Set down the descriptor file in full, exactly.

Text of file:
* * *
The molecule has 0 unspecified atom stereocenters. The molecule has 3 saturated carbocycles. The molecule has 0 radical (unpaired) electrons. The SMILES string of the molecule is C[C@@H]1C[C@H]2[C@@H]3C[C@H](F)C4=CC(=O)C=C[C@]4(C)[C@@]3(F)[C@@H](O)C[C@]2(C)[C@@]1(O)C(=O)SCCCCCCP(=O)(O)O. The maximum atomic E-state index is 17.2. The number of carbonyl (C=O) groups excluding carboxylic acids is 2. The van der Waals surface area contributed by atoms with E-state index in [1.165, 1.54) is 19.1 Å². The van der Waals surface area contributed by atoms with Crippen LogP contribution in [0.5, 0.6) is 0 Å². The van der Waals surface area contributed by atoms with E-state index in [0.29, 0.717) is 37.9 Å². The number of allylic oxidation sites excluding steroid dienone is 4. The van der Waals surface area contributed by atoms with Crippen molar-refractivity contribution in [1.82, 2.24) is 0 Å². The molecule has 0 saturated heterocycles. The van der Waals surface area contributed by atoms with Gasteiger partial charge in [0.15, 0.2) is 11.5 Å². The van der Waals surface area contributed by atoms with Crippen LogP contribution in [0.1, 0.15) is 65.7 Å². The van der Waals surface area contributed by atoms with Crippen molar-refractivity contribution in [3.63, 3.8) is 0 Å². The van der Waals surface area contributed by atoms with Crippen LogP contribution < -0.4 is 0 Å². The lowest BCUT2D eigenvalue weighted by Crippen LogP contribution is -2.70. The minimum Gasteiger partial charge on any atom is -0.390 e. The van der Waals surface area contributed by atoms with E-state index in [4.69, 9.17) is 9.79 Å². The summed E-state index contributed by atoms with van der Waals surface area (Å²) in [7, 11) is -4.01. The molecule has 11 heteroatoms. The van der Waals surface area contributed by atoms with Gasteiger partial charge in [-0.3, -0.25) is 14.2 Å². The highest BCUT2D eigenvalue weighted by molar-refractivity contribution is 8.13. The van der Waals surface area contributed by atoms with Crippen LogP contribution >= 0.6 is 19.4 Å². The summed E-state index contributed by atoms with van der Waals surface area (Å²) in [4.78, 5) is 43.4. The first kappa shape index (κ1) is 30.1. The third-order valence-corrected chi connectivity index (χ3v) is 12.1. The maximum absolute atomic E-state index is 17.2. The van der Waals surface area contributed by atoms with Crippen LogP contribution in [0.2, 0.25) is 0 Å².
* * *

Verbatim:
The molecule has 0 unspecified atom stereocenters. The molecule has 3 saturated carbocycles. The molecule has 0 radical (unpaired) electrons. The SMILES string of the molecule is C[C@@H]1C[C@H]2[C@@H]3C[C@H](F)C4=CC(=O)C=C[C@]4(C)[C@@]3(F)[C@@H](O)C[C@]2(C)[C@@]1(O)C(=O)SCCCCCCP(=O)(O)O. The maximum atomic E-state index is 17.2. The number of carbonyl (C=O) groups excluding carboxylic acids is 2. The van der Waals surface area contributed by atoms with E-state index in [1.165, 1.54) is 19.1 Å². The van der Waals surface area contributed by atoms with Crippen LogP contribution in [0.5, 0.6) is 0 Å². The van der Waals surface area contributed by atoms with E-state index in [0.29, 0.717) is 37.9 Å². The number of allylic oxidation sites excluding steroid dienone is 4. The van der Waals surface area contributed by atoms with Crippen molar-refractivity contribution in [1.82, 2.24) is 0 Å². The molecule has 0 saturated heterocycles. The van der Waals surface area contributed by atoms with Gasteiger partial charge in [0.15, 0.2) is 11.5 Å². The van der Waals surface area contributed by atoms with Crippen LogP contribution in [0.1, 0.15) is 65.7 Å². The van der Waals surface area contributed by atoms with Crippen molar-refractivity contribution in [3.63, 3.8) is 0 Å². The van der Waals surface area contributed by atoms with Crippen LogP contribution < -0.4 is 0 Å². The lowest BCUT2D eigenvalue weighted by Crippen LogP contribution is -2.70. The minimum Gasteiger partial charge on any atom is -0.390 e. The van der Waals surface area contributed by atoms with E-state index in [4.69, 9.17) is 9.79 Å². The summed E-state index contributed by atoms with van der Waals surface area (Å²) in [7, 11) is -4.01. The molecule has 11 heteroatoms. The van der Waals surface area contributed by atoms with Gasteiger partial charge in [-0.3, -0.25) is 14.2 Å². The highest BCUT2D eigenvalue weighted by molar-refractivity contribution is 8.13. The van der Waals surface area contributed by atoms with Crippen LogP contribution >= 0.6 is 19.4 Å². The summed E-state index contributed by atoms with van der Waals surface area (Å²) in [4.78, 5) is 43.4. The first kappa shape index (κ1) is 30.1. The third-order valence-corrected chi connectivity index (χ3v) is 12.1. The maximum absolute atomic E-state index is 17.2. The van der Waals surface area contributed by atoms with Crippen LogP contribution in [0.2, 0.25) is 0 Å².